JEANS are trousers made from denim. Some of the earliest American blue jeans were made by Jacob Davis, Calvin Rogers, and Levi Strauss in 1873. Starting in the 1950s, jeans, originally designed for working people, became popular among teenagers.
The word “jeans” comes from the French phrase bleu de Gênes, literally the blue of Genoa. Jeans fabric, or denim, originated independently in two places; The French town of Nîmes, from which ‘denim’ (de Nîmes) gets its name, and From Dongari Killa in India, from which the name dungarees was derived.
Denim trousers were made in Chieri, a town near Turin, Italy, during the Renaissance and were popularized in the 19th century. These trousers were sold through the harbor of Genoa, at that time the capital of the independent Republic of Genoa an important naval and trading power. The Genoese Navy required all-purpose trousers for its sailors that could be worn while swabbing the deck and the denim material met this need. These trousers were laundered by dragging them in nets behind the ship, and the sea water and sun would gradually bleach them to white.
Also, Jeans (at the time known as “dungarees”), along with light-blue stenciled “cambric” shirts, became part of the official working uniform of the United States Navy in the first part of the 20th Century. A working uniform was selected to protect traditional uniforms from being soiled or torn in the ship’s rugged working environment, leaving them for ceremonial occasions. They were first issued in 1901. The same type of uniform consisting of jeans and chambray tops was issued as prison uniforms in some correctional facilities mainly because of the durability and low-maintenance of denim which was deemed suitable for the rugged manual labor carried out by inmates.
Nowadays, everyone wears jeans, but it’s not every day we think about what it takes to make that pretty blue color. In south China’s Xintang township – AKA the world’s jeans capital - More than 100,000 people worked in jeans industry that comprised about 3,000 companies in 2010. About 40 percent of all jeans in the United States come from the township. With a whopping 260 million pairs of jeans produced annually, production comes at a high cost.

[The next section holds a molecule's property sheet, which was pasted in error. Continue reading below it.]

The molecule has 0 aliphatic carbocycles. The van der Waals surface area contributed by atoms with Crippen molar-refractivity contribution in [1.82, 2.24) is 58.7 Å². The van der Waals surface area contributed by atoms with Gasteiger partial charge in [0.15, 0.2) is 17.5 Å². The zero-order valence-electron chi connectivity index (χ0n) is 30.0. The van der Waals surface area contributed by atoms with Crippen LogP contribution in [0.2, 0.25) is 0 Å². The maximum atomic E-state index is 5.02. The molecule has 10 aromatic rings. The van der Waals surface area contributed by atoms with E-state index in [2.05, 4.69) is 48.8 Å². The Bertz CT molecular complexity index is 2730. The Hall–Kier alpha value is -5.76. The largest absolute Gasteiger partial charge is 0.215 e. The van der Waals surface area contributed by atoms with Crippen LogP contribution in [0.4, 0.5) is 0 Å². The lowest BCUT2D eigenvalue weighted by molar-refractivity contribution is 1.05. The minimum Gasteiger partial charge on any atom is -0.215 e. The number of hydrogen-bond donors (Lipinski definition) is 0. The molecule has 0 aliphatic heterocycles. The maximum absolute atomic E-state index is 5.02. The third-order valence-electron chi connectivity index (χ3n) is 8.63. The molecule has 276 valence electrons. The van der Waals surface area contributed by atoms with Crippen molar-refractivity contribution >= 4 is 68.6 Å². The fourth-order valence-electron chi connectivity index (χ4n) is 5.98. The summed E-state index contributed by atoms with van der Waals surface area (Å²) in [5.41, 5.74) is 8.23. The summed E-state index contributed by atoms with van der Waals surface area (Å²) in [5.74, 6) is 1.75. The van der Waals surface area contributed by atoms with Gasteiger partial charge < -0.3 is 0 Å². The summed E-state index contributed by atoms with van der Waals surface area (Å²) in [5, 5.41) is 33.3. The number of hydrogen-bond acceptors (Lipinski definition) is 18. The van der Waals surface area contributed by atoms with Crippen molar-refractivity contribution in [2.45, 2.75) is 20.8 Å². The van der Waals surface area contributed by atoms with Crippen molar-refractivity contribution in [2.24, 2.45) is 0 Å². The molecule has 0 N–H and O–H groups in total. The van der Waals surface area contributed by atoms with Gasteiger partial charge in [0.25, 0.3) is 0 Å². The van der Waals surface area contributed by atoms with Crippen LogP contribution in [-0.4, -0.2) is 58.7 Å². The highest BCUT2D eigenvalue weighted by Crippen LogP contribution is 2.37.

Walking along the shore of the Pearl River Delta in Xintang, China, piles of trash – many of which contain scraps of blue denim – are found. The Pearl River Delta is at the center of much of China’s manufacturing industry. Its banks are lined with thousands of factories that produce huge amounts of waste, much of which gets funneled into the delta. And as the blue jeans capital of the world, a large number of the wastewater pollution comes from the production of the beloved blue textile. The satellite images of the water stained blue are particularly disturbing.
Arguably, the industry provides jobs for people who might otherwise not have one. But residents of Xintang pay a hefty toll with the destruction of their habitat and health. The process to create those sexy whitewashed denims requires several chemically intensive washes, with cadmium, lead, and mercury used for fabric printing and dyeing. In tests conducted in water and sediments surrounding the factories, traces of cadmium, chromium, mercury, lead, and copper in 17 out of 21 samples were discovered. One sample contained 128 times China’s legal level of cadmium. That means that 260 million pairs of pants distributed each year contain traces of potentially harmful chemicals. And because of poor environmental regulations, the wastewater from factories is washed into Xintang’s local river, which in turns spills darkly into the Pearl River Delta. It is also said that people who work in dyeing and washing have reproductive and fertility problems.
Things did not end this way though. On November 11, 2009, thousands of residents of Helenberg Estate, on the northern bank of the Shuinan Zhichong, took to the streets, demanding a cleaner environment. The residents’ demands were listened to, and since then, environmental protection has become one of the local government’s top priorities. The environmental protection bureau was given the right to veto investment and construction projects, suspend production and even close down polluting businesses.
The city has spent 800 million yuan ($118.96) in treating the Shuinan Zhichong, Fenghuang, Xipi, and Niushizhen rivers. A large part of the investment was used to compensate those forced to relocate from river banks. several water treatment plants with a total daily capacity of more than 400,000 tons were treating and monitoring all factory water discharge and 80 percent of household water discharge.
By taking the challenge of turning four black rivers green, Xintang is making obvious progress in reducing dye pollution in its rivers despite their annual production. Market value of homes on the banks of the Shuinan Zhichong River – once a slow moving flow of tar-like sludge – have nearly tripled since the cleanup has begun. People now are just waiting to see fish back to inhabit their river.
Next time you put on your pair jeans on the way out, you’ll know there is a worthy story behind them.